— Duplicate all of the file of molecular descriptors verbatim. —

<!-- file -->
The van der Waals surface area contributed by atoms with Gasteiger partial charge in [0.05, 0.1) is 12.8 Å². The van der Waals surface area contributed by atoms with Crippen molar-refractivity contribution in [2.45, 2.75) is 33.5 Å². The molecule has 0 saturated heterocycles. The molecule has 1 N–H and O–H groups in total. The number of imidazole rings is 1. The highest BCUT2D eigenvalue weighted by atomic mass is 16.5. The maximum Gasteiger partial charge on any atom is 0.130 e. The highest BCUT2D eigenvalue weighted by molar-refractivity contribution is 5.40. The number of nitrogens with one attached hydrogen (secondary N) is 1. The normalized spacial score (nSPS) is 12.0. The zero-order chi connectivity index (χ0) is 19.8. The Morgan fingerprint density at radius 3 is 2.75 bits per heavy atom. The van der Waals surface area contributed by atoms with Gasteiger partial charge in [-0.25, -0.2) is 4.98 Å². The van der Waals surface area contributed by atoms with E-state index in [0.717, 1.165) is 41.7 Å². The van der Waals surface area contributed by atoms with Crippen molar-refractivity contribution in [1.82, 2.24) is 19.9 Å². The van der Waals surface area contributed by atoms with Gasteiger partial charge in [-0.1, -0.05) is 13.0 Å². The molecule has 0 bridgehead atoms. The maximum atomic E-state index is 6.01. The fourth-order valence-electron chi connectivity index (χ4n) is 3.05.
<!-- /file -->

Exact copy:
The van der Waals surface area contributed by atoms with Gasteiger partial charge in [0.05, 0.1) is 12.8 Å². The van der Waals surface area contributed by atoms with Crippen molar-refractivity contribution in [2.45, 2.75) is 33.5 Å². The molecule has 0 saturated heterocycles. The molecule has 1 N–H and O–H groups in total. The number of imidazole rings is 1. The highest BCUT2D eigenvalue weighted by atomic mass is 16.5. The maximum Gasteiger partial charge on any atom is 0.130 e. The highest BCUT2D eigenvalue weighted by molar-refractivity contribution is 5.40. The number of nitrogens with one attached hydrogen (secondary N) is 1. The normalized spacial score (nSPS) is 12.0. The zero-order chi connectivity index (χ0) is 19.8. The Morgan fingerprint density at radius 3 is 2.75 bits per heavy atom. The van der Waals surface area contributed by atoms with Gasteiger partial charge in [-0.25, -0.2) is 4.98 Å². The van der Waals surface area contributed by atoms with E-state index in [0.717, 1.165) is 41.7 Å². The van der Waals surface area contributed by atoms with Crippen molar-refractivity contribution in [1.82, 2.24) is 19.9 Å². The van der Waals surface area contributed by atoms with Gasteiger partial charge in [-0.1, -0.05) is 13.0 Å². The molecule has 0 bridgehead atoms. The maximum atomic E-state index is 6.01. The fourth-order valence-electron chi connectivity index (χ4n) is 3.05.